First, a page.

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Unfair dismissal Bus driver fired after leaving coach to cut away nuisance tree branches awarded €16k

The WRC said it was “extraordinary” how the dismissal of someone who was protecting his employer’s property from damage could be justified

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A bus driver who was fired after leaving his bus and passengers unattended while he cut branches of a tree which were obstructing a driveway has been awarded €15,800 in compensation.

The Workplace Relations Commission ruled that Boyce Coach Travel, a coach firm based in Ramelton, Co Donegal, had unfairly dismissed the driver, Simon Logue as a result of the incident.

The WRC said it was “extraordinary” how the dismissal of someone who was protecting his employer’s property from damage could be justified.

It heard that the company transported physically challenged adults to and from day services in Donegal under contract for a Local Link bus service, SITT.

Mr Logue told the WRC that getting in and out of the entrance to a new client’s house in August 2019 was proving very difficult because of an overgrown tree.

The driver alerted the company to the problem and was advised to get permission from the owner to cut the tree.

Mr Logue said he subsequently obtained permission from the landowner who was the mother of the service user to cut back some branches.

Later that day, the driver said he parked the bus and removed the key from the ignition before cutting down parts of the tree.

Mr Logue said he was no further than 10 feet from the bus and had full view of the two passengers, who were accompanied by a travel escort, while he was cutting branches.

It subsequently emerged that the family of the service user had made a complaint to the HSE and had requested that their son should be provided with a dedicated taxi by SITT.

After submitting a report about the incident, Mr Logue said he was verbally dismissed by the company’s owner, Peter Boyce, on November 20, 2019.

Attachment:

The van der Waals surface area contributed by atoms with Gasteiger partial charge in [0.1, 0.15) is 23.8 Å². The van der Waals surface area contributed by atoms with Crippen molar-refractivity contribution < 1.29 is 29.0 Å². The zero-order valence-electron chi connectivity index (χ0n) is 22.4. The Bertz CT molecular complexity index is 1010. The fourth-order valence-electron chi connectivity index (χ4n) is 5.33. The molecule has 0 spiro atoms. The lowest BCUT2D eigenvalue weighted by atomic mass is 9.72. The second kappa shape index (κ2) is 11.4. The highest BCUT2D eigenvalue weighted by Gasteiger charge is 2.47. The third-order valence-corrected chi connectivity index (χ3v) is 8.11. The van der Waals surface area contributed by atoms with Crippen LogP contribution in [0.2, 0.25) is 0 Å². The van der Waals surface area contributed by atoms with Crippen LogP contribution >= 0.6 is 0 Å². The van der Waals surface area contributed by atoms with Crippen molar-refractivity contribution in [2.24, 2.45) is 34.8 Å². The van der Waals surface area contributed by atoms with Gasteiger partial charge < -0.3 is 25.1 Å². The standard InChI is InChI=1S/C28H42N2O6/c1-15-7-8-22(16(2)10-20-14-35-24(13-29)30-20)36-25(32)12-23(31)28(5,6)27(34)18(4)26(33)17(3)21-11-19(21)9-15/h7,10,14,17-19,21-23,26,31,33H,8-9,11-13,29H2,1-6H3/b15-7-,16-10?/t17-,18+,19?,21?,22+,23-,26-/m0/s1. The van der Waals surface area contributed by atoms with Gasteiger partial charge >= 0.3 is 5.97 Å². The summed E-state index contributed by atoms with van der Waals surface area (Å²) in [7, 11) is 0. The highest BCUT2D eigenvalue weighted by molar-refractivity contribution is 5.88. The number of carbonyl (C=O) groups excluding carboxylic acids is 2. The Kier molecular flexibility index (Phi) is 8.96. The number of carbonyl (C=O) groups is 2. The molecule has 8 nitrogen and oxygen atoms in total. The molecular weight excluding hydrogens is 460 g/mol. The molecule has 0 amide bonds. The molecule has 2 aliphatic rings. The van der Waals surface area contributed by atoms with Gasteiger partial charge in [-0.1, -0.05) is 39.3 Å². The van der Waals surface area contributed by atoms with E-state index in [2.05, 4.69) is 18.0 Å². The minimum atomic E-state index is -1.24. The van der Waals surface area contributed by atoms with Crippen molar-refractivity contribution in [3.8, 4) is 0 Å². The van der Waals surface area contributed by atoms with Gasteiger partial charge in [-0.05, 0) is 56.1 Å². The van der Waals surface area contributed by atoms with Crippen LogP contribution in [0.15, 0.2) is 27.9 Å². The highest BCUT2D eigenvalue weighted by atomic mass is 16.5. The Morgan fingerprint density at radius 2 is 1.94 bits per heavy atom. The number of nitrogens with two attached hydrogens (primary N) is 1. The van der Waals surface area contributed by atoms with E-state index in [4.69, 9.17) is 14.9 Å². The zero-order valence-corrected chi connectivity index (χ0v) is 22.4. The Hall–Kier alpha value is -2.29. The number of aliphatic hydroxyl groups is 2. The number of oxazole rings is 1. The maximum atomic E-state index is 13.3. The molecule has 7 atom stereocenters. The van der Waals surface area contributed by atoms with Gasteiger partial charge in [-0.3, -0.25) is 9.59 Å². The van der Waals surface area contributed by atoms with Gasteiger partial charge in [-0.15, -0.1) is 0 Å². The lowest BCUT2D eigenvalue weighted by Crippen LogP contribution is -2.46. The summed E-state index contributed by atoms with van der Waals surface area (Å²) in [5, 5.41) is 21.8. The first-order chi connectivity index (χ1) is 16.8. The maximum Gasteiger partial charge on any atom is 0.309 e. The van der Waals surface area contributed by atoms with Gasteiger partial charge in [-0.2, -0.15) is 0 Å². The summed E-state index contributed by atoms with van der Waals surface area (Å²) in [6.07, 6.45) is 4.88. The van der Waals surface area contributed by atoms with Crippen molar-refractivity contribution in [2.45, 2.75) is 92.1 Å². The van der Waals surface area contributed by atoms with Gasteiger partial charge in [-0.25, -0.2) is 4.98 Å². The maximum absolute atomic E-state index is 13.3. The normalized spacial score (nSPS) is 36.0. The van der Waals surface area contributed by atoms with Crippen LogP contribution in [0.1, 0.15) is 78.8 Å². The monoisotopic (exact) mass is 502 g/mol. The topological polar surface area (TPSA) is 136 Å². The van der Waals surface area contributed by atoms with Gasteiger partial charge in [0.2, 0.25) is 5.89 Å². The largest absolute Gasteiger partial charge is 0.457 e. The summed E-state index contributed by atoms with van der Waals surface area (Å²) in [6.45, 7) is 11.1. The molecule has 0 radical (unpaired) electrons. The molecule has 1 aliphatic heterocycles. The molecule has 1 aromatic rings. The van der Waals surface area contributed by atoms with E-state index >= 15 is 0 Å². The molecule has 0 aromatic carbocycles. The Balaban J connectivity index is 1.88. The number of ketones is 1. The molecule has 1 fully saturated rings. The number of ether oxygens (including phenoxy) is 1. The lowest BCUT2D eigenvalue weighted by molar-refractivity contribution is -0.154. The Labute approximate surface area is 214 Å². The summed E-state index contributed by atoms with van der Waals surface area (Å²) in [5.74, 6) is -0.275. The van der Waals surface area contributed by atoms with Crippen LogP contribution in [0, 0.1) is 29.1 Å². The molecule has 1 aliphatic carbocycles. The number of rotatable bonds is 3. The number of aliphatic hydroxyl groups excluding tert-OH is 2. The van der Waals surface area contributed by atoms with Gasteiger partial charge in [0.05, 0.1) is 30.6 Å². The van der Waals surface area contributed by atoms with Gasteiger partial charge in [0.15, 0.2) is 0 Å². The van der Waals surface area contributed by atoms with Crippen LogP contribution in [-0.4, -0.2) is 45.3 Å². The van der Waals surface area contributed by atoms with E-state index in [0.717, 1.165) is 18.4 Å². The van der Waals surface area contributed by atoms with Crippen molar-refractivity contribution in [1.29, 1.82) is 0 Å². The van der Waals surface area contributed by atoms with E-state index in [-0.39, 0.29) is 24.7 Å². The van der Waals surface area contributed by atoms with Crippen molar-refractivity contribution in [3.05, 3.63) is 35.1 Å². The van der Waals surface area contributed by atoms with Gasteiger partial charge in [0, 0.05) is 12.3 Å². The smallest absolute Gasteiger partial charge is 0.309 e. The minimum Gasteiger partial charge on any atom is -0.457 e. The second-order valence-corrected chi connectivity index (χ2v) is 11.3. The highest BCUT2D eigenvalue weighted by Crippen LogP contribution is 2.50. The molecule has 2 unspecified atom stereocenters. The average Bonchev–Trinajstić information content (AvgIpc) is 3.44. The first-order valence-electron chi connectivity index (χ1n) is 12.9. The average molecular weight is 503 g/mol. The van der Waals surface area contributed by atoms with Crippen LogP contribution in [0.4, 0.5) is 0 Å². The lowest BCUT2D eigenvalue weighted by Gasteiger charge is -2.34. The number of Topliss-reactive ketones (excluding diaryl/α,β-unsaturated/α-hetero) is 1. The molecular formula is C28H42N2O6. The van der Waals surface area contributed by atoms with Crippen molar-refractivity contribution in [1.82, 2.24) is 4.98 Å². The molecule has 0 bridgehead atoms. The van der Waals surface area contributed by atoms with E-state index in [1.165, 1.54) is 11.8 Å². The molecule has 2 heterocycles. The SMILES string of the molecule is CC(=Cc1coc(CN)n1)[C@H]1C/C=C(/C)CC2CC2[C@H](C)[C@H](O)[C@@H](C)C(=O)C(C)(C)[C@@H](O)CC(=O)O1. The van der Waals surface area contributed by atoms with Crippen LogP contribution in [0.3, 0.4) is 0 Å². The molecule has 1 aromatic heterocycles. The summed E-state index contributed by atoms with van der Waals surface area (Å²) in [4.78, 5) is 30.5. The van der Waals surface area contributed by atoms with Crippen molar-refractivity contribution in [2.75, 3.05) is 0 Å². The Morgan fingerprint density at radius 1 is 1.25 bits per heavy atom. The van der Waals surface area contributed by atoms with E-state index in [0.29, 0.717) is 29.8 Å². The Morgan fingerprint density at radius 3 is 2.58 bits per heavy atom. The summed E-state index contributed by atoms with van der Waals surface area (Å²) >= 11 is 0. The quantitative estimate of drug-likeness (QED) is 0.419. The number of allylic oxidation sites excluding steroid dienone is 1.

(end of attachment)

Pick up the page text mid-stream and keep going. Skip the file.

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Mr Logue said he was shown a letter from SITT which accused him of interfering with property without permission.

The WRC heard that SITT had asked Boyce Coach Travel to remove the driver from the run without delay.

Mr Logue said he asked his employer to explain to SITT that he had done nothing wrong but that Mr Boyce claimed his hands were tied and would have to let him go as he had no alternative work.

The driver said he again raised his concerns that the company had carried out no investigation into the complaint after completing his final run on November 22, 2019.

Boyce Coach Travel claimed SITT had received a complaint that the driver and the travel escort had left a service user unattended on the bus alone for 10 minutes.

Upholding Mr Logue’s claim for unfair dismissal, the WRC said it was clear that he had not been notified in writing about a disciplinary process and not been given any opportunity to explain his case.

The WRC said it was noteworthy that the company had made no effort to speak to the woman who had given him permission to cut the branches.

WRC adjudicator, Shay Henry, said it was also difficult to understand how SITT considered the absence of the travel escort from the bus only warranted a three-day suspension but it sought the permanent removal of the bus driver.

Mr Henry said he accepted that Mr Logue had obtained permission to cut the tree as his evidence was “clear, consistent and persuasive.”

The WRC said it was also clear that Mr Logue was protecting the company’s property by his actions.

Awarding the driver €15,600 – the equivalent of one year’s salary –the WRC said it believed Mr Logue had been acting out of health and safety considerations in removing obstacles interfering with the bus which should not have given rise to any disciplinary issue.

It claimed the decision to dismiss him was disproportionate.

Mr Logue was also awarded €200 over the company’s failure to provide him with a written contract of employment.

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